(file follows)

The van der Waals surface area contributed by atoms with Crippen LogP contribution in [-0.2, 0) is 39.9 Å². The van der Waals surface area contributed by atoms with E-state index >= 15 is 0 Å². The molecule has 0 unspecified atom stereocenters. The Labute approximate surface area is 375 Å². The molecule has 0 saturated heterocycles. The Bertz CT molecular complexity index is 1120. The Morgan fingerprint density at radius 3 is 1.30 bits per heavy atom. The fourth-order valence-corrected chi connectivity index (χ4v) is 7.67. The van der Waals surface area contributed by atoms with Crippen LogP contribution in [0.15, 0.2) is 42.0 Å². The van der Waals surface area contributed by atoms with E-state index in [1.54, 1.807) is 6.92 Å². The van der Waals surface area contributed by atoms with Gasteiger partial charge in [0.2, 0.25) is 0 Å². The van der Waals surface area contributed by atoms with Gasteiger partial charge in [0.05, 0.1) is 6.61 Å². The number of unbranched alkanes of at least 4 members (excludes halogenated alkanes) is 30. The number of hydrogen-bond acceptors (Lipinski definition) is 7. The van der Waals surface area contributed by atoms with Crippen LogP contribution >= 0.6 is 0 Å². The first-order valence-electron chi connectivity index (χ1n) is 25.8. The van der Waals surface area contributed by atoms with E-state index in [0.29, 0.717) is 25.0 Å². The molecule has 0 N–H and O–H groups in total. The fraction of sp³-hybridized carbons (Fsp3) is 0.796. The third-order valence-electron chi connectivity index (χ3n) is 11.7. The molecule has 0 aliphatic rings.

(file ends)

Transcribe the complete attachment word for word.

The van der Waals surface area contributed by atoms with Crippen LogP contribution in [-0.2, 0) is 39.9 Å². The van der Waals surface area contributed by atoms with E-state index >= 15 is 0 Å². The molecule has 0 unspecified atom stereocenters. The Labute approximate surface area is 375 Å². The molecule has 0 saturated heterocycles. The Bertz CT molecular complexity index is 1120. The Morgan fingerprint density at radius 3 is 1.30 bits per heavy atom. The fourth-order valence-corrected chi connectivity index (χ4v) is 7.67. The van der Waals surface area contributed by atoms with Crippen LogP contribution in [0.15, 0.2) is 42.0 Å². The van der Waals surface area contributed by atoms with E-state index in [1.54, 1.807) is 6.92 Å². The van der Waals surface area contributed by atoms with Gasteiger partial charge in [0.2, 0.25) is 0 Å². The van der Waals surface area contributed by atoms with Gasteiger partial charge in [0.05, 0.1) is 6.61 Å². The number of unbranched alkanes of at least 4 members (excludes halogenated alkanes) is 30. The number of hydrogen-bond acceptors (Lipinski definition) is 7. The van der Waals surface area contributed by atoms with Crippen LogP contribution >= 0.6 is 0 Å². The first-order valence-electron chi connectivity index (χ1n) is 25.8. The van der Waals surface area contributed by atoms with E-state index in [0.29, 0.717) is 25.0 Å². The molecule has 0 N–H and O–H groups in total. The fraction of sp³-hybridized carbons (Fsp3) is 0.796. The third-order valence-electron chi connectivity index (χ3n) is 11.7. The molecule has 0 aliphatic rings.